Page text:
For example, someone searching for tips on how to improve their credit score would be surprised to see tips on woodworking on that same site. These types of websites could be flagged as low quality by the Helpful Content Update algorithm since Google might presume that a lot of content is being produced on different topics simply with the goal of ranking high on Google.
Focussing on specific topics that are similar in scope also makes it easier for Google’s crawlers to properly understand the site, its purpose and helps index the pages to be ranked.
Don’t Stray From Your Area Of Expertise
Google wants content writers to ask themselves a few questions, namely, when you’re writing, is thee content meant for the people reading your content or for the search engines? Are you writing about topics that aren’t related to the focus of the website simply because they’re trending and popular right now? Is the website offering advice on any niche area that it doesn’t have any real expertise in?
For example, if you have a website about car deals, your visitors would be a bit confused if they start seeing recipes for desserts. You might decide to write about desserts during the holiday season if you come across high-volume, low-competition keywords. But if you move forward with writing content outside of your area of expertise, Google might view it as an attempt to go way beyond the scope of your website simply with the goal to try and rank that web page higher on Google.
Focus On Providing A Good User Experience
Intent and experience now play a significant role in rankings on Google. For the keywords that people type into the search engine, the algorithm now understands the intent behind the query and shows the results it thinks most matches that intent.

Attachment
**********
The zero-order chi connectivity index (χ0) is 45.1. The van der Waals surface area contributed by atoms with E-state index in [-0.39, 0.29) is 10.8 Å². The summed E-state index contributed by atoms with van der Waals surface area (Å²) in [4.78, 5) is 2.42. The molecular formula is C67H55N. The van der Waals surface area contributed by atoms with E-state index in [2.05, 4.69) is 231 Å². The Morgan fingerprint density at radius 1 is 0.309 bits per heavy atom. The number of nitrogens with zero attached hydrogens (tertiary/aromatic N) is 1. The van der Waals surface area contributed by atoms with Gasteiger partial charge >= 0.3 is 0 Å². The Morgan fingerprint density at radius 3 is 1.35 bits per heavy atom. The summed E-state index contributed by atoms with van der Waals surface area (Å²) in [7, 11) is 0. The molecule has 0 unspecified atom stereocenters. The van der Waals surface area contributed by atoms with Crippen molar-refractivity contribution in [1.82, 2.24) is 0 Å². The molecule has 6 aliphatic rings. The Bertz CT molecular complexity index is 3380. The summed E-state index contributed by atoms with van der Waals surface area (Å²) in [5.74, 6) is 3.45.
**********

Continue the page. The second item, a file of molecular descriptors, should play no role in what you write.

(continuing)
Google is also placing weight on the reader experience. That means the visitor should leave your website feeling like they had a good experience and got the information they were looking for. For example, a reader might come to your website from Google and go through a lengthy post but still feel that their question is unanswered — so they leave after only a few minutes. This wouldn’t be a satisfying user experience and Goolge will see that they quickly left your site.
Avoid Trying to Answer Questions That Don’t Have A Definite Answer
Many publishers tend to write content that answer questions that don’t have a definitive answer. An article about the release date for a major superhero movie that hasn’t even been announced by the studio would be an example.
It’s up to the publisher to make it clear to the reader that the information that they’re reading is rumored and not conclusive. If this isn’t clear, the algorithm may feel the post to be misleading, causing the site to be flagged and the rankings could be lowered as a consequence.
How To Recover From the Latest Google Algorithm Update
Google’s algorithm updates normally take a couple of weeks to roll out. Since this latest update started rolling out at the end of August, most publishers would have seen an impact in their rankings by now. If yours have lowered after the update was released, you need to revisit the content on your website. (And, remember, a new Helpful Content Update just rolled out in early December 2022, so keep a watchful eye on your upcoming rankings, too!)
Follow the tips above to make changes so that the content you have on your site is in line with Google’s guidelines. Answer the questions about the topic/keywords you’re targeting as thoroughly as possible — so that the end user feels as if they have all of their questions answered about the subject. (Will this be a lot of work? You bet!)
Google has stated that this could be a sitewide penalty — meaning if Google finds some unhelpful content, they might find your whole site unhelpful and lower all your pages rankings. (So this is a pretty big deal!)
Keep in mind that you won’t see an instant improvement in the rankings after making changes to your content. It normally takes a few months and subsequent Google updates for a site’s rankings to improve — and that’s provided you truly did update your content to be more helpful. Good luck!